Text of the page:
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Estate Planning Before Forty

What you should know about early estate planning

If you’re in your twenties or thirties, you may think that you have no need for an estate plan. This misconception is especially common among people who don’t have significant assets like a home. The truth is, there are many aspects of estate planning that you should consider before the age of 40, even if you don’t have children.

If you think you’re too young for an estate plan, you should know that estate plans aren’t only used for determining who gets your assets.

“These documents are not just for old people," states financial planner Lauren Locker in Kiplinger. "They are critical to your life planning and well-being.”

One of the most important parts of an estate plan involves outlining your medical wishes and ensuring that there are people to help carry them out and the documentation to allow those people to do so. Although you may be in great health now, this part of your estate plan is necessary in case you suffer an accident that leaves you incapacitated.

"My clients are usually surprised when I say, 'You know, if something happens to your child while they are in school, you don't have any right to their medical records,” states Melissa Langa, partner at Bove & Langa P.C. law firm. “They're adults. No one can see their records, and if they are unconscious or something like that, you don't have authorization.'”

For this reason, you should make sure that you have a basic estate plan that ensures that someone you trust will be able to make the decisions you would wish to make for yourself if you’re unable.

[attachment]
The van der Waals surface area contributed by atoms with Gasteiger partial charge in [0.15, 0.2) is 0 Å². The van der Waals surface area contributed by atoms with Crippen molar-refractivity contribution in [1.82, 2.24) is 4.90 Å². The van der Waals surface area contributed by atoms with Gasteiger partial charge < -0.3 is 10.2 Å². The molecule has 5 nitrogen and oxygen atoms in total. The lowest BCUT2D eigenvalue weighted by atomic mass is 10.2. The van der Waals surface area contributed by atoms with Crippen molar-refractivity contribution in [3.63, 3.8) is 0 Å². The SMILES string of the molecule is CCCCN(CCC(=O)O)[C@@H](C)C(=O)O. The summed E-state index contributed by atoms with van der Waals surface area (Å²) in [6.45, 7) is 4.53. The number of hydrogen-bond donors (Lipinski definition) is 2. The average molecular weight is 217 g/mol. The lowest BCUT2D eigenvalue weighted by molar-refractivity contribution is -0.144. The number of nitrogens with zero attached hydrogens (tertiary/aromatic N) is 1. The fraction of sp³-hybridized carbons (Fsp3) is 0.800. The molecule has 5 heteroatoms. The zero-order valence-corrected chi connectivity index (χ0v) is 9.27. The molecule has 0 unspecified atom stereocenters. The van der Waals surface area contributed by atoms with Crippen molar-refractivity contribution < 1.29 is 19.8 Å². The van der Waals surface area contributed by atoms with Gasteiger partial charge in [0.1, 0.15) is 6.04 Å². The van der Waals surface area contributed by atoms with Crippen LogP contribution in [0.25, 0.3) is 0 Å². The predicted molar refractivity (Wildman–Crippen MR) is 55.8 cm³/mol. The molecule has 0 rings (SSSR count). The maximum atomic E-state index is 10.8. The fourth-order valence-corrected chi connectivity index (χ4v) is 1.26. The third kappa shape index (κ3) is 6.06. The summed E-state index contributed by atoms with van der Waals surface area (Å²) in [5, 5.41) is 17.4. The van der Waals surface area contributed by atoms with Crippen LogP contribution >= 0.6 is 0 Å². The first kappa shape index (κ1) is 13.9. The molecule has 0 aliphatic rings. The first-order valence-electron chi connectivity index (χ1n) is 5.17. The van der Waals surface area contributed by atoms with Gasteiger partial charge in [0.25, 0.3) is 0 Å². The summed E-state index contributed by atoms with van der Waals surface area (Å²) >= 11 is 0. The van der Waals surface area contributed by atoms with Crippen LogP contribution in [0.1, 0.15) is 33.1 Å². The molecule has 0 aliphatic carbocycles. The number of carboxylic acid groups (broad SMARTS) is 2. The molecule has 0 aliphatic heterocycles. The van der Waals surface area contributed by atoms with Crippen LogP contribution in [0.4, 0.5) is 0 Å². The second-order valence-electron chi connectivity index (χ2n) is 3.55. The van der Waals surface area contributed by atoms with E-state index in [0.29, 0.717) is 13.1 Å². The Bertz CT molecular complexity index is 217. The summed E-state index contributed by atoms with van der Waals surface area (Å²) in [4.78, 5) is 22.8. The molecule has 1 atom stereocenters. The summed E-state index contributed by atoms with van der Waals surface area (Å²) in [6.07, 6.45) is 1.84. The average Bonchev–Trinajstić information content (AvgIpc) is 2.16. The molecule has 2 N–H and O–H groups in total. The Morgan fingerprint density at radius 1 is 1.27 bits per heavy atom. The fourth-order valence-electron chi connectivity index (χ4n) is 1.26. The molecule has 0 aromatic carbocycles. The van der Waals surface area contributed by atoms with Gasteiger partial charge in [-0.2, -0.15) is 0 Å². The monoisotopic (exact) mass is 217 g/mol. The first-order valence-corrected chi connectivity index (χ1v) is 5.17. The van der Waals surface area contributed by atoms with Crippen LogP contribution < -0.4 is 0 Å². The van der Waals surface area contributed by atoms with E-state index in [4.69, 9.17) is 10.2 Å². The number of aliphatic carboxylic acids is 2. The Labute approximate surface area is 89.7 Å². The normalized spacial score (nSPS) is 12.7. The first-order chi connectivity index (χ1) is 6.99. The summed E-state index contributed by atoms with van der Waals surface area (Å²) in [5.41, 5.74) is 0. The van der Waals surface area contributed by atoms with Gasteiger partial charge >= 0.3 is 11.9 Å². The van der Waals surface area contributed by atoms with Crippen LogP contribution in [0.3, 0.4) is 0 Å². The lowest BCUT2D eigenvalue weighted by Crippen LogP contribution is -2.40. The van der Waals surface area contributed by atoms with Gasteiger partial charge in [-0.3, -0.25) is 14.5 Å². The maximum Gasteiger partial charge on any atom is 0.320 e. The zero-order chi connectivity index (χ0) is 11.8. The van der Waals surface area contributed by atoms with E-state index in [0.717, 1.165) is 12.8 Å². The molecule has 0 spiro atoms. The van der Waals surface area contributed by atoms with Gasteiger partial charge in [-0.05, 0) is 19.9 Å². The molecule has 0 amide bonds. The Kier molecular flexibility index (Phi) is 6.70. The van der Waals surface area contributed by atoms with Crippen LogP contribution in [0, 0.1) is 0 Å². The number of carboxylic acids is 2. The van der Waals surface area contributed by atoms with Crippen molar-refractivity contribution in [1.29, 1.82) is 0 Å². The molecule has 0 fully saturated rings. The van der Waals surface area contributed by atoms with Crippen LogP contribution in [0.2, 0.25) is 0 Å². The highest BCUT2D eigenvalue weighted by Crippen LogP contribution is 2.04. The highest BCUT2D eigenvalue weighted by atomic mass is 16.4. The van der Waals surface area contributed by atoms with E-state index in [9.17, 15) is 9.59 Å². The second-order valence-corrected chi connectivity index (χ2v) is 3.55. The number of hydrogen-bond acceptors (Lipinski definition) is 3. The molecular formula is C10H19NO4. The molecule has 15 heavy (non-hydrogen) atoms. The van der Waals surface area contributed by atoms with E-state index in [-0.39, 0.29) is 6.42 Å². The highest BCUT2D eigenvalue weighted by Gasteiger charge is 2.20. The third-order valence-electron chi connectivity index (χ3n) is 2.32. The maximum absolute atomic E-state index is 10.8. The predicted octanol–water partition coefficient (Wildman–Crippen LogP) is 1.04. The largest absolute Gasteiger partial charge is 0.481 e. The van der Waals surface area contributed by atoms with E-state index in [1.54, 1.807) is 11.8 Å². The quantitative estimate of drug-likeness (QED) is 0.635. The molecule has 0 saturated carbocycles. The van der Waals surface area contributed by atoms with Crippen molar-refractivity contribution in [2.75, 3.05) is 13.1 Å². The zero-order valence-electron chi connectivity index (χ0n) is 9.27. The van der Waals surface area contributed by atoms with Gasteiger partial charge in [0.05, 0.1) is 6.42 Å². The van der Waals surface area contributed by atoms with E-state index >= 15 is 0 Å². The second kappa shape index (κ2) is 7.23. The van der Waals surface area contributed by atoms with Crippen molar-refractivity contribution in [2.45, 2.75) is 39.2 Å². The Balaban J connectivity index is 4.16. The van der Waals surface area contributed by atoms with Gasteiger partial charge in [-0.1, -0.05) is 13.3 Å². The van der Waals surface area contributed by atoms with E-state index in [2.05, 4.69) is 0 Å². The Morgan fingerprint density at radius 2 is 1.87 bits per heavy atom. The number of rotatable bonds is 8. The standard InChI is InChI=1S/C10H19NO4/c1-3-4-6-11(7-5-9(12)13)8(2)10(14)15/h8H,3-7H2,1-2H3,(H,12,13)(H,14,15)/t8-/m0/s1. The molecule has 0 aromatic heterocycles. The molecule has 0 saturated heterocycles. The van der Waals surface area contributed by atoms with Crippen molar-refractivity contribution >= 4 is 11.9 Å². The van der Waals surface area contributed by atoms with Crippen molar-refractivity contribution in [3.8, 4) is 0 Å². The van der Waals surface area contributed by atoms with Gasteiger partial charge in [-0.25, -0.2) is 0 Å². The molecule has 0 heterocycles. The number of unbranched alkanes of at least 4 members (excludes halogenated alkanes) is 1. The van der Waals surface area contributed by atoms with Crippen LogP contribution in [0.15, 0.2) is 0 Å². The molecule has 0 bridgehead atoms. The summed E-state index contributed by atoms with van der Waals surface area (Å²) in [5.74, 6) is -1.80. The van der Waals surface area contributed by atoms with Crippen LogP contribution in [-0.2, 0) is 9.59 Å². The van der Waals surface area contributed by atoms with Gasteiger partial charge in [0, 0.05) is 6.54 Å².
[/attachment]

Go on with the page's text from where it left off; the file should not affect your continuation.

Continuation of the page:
To plan for the worst, experts recommend that everyone fill out and sign a health care directive or living will and designate a representative to make medical decisions with a health care proxy,” states Sheyna Steiner from

You should also consider life insurance as part of your early estate plan. This is especially true if you have student debt that a family member co-signed for. If you pass away, they may still be left to pay the debt, and life insurance can help with that burden.

Creating a will is another step that you should take before your forties. You can make one yourself online, but unless you’re familiar with the process, it’s probably best to talk to a lawyer to ensure that you’re on the right track.

“Without one, complete strangers will decide how to split up your estate and raise your children,” states Stacy Rapacon from Kiplinger. “Be sure to update these documents periodically to account for major events, such as the birth of a child.”

Fortunately, forming a basic estate plan isn’t difficult. When you complete these steps, you will be able to rest assured knowing that when your estate becomes more complicated in later years, you already have a good foundation to build upon. 



Includes copyrighted material of IMakeNews, Inc. and its suppliers. All content contained in this newsletter is for informational purposes only and should not be relied upon to make any financial, accounting, tax, legal or other related decisions. Each person must consider his or her objectives, risk tolerances and level of comfort when making financial decisions and should consult a competent professional advisor prior to making any such decisions. Any opinions expressed through the content in this newsletter are the opinions of the particular author only.